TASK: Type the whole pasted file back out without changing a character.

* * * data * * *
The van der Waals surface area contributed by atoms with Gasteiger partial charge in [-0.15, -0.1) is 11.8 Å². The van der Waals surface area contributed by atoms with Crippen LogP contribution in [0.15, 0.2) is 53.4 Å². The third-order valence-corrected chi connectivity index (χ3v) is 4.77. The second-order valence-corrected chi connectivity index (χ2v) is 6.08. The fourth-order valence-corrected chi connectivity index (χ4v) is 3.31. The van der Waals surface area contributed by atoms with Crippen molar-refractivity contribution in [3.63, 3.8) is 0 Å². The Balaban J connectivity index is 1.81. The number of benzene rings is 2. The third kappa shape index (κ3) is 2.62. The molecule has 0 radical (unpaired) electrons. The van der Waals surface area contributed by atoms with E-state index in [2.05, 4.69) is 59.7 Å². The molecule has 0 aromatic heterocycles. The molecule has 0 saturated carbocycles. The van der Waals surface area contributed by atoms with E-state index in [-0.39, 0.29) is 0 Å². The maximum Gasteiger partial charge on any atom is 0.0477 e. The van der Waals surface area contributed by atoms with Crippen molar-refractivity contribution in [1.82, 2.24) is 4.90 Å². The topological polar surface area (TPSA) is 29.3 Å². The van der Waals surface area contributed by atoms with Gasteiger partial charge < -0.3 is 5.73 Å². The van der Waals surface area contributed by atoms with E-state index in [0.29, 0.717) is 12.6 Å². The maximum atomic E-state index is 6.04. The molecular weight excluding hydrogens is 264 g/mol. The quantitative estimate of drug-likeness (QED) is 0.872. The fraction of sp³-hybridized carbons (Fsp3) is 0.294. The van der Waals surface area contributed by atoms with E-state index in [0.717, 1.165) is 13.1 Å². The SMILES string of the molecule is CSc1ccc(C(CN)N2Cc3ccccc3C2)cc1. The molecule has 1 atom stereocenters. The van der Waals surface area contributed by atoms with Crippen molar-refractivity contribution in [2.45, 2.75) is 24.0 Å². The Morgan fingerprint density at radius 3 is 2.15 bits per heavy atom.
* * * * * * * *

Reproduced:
The van der Waals surface area contributed by atoms with Gasteiger partial charge in [-0.15, -0.1) is 11.8 Å². The van der Waals surface area contributed by atoms with Crippen LogP contribution in [0.15, 0.2) is 53.4 Å². The third-order valence-corrected chi connectivity index (χ3v) is 4.77. The second-order valence-corrected chi connectivity index (χ2v) is 6.08. The fourth-order valence-corrected chi connectivity index (χ4v) is 3.31. The van der Waals surface area contributed by atoms with Crippen molar-refractivity contribution in [3.63, 3.8) is 0 Å². The Balaban J connectivity index is 1.81. The number of benzene rings is 2. The third kappa shape index (κ3) is 2.62. The molecule has 0 radical (unpaired) electrons. The van der Waals surface area contributed by atoms with E-state index in [2.05, 4.69) is 59.7 Å². The molecule has 0 aromatic heterocycles. The molecule has 0 saturated carbocycles. The van der Waals surface area contributed by atoms with E-state index in [-0.39, 0.29) is 0 Å². The maximum Gasteiger partial charge on any atom is 0.0477 e. The van der Waals surface area contributed by atoms with Crippen molar-refractivity contribution in [1.82, 2.24) is 4.90 Å². The topological polar surface area (TPSA) is 29.3 Å². The van der Waals surface area contributed by atoms with Gasteiger partial charge < -0.3 is 5.73 Å². The van der Waals surface area contributed by atoms with E-state index in [0.29, 0.717) is 12.6 Å². The maximum atomic E-state index is 6.04. The molecular weight excluding hydrogens is 264 g/mol. The quantitative estimate of drug-likeness (QED) is 0.872. The fraction of sp³-hybridized carbons (Fsp3) is 0.294. The van der Waals surface area contributed by atoms with E-state index in [0.717, 1.165) is 13.1 Å². The SMILES string of the molecule is CSc1ccc(C(CN)N2Cc3ccccc3C2)cc1. The molecule has 1 atom stereocenters. The van der Waals surface area contributed by atoms with Crippen molar-refractivity contribution in [2.45, 2.75) is 24.0 Å². The Morgan fingerprint density at radius 3 is 2.15 bits per heavy atom.